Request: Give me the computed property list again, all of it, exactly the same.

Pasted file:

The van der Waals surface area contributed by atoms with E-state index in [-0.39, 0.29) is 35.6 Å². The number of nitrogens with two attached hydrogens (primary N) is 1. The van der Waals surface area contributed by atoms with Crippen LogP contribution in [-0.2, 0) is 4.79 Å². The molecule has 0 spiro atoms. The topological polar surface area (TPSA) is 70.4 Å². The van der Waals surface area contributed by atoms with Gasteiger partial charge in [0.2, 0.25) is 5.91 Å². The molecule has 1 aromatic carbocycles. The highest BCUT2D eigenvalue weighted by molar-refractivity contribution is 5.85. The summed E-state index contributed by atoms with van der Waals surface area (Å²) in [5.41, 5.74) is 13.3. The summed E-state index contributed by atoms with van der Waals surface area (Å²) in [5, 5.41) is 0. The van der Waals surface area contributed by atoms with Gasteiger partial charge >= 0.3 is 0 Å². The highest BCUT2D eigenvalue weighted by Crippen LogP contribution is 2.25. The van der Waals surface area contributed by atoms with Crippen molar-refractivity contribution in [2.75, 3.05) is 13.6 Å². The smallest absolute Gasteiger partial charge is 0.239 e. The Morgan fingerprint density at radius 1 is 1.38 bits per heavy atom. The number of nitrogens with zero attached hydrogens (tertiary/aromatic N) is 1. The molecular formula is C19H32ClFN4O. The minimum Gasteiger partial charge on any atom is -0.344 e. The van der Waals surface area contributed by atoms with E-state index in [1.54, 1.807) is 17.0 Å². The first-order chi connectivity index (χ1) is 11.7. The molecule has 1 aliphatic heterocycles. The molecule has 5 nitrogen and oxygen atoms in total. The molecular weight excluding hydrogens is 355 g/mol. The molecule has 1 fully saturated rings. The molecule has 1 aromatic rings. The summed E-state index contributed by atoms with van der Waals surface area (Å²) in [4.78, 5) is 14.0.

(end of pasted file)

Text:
The van der Waals surface area contributed by atoms with E-state index in [-0.39, 0.29) is 35.6 Å². The number of nitrogens with two attached hydrogens (primary N) is 1. The van der Waals surface area contributed by atoms with Crippen LogP contribution in [-0.2, 0) is 4.79 Å². The molecule has 0 spiro atoms. The topological polar surface area (TPSA) is 70.4 Å². The van der Waals surface area contributed by atoms with Gasteiger partial charge in [0.2, 0.25) is 5.91 Å². The molecule has 1 aromatic carbocycles. The highest BCUT2D eigenvalue weighted by molar-refractivity contribution is 5.85. The summed E-state index contributed by atoms with van der Waals surface area (Å²) in [5.41, 5.74) is 13.3. The summed E-state index contributed by atoms with van der Waals surface area (Å²) in [5, 5.41) is 0. The van der Waals surface area contributed by atoms with Gasteiger partial charge >= 0.3 is 0 Å². The highest BCUT2D eigenvalue weighted by Crippen LogP contribution is 2.25. The van der Waals surface area contributed by atoms with Crippen molar-refractivity contribution in [2.75, 3.05) is 13.6 Å². The smallest absolute Gasteiger partial charge is 0.239 e. The Morgan fingerprint density at radius 1 is 1.38 bits per heavy atom. The number of nitrogens with zero attached hydrogens (tertiary/aromatic N) is 1. The molecular formula is C19H32ClFN4O. The minimum Gasteiger partial charge on any atom is -0.344 e. The van der Waals surface area contributed by atoms with E-state index in [1.54, 1.807) is 17.0 Å². The first-order chi connectivity index (χ1) is 11.7. The molecule has 1 aliphatic heterocycles. The molecule has 5 nitrogen and oxygen atoms in total. The molecular weight excluding hydrogens is 355 g/mol. The molecule has 1 fully saturated rings. The molecule has 1 aromatic rings. The summed E-state index contributed by atoms with van der Waals surface area (Å²) in [4.78, 5) is 14.0.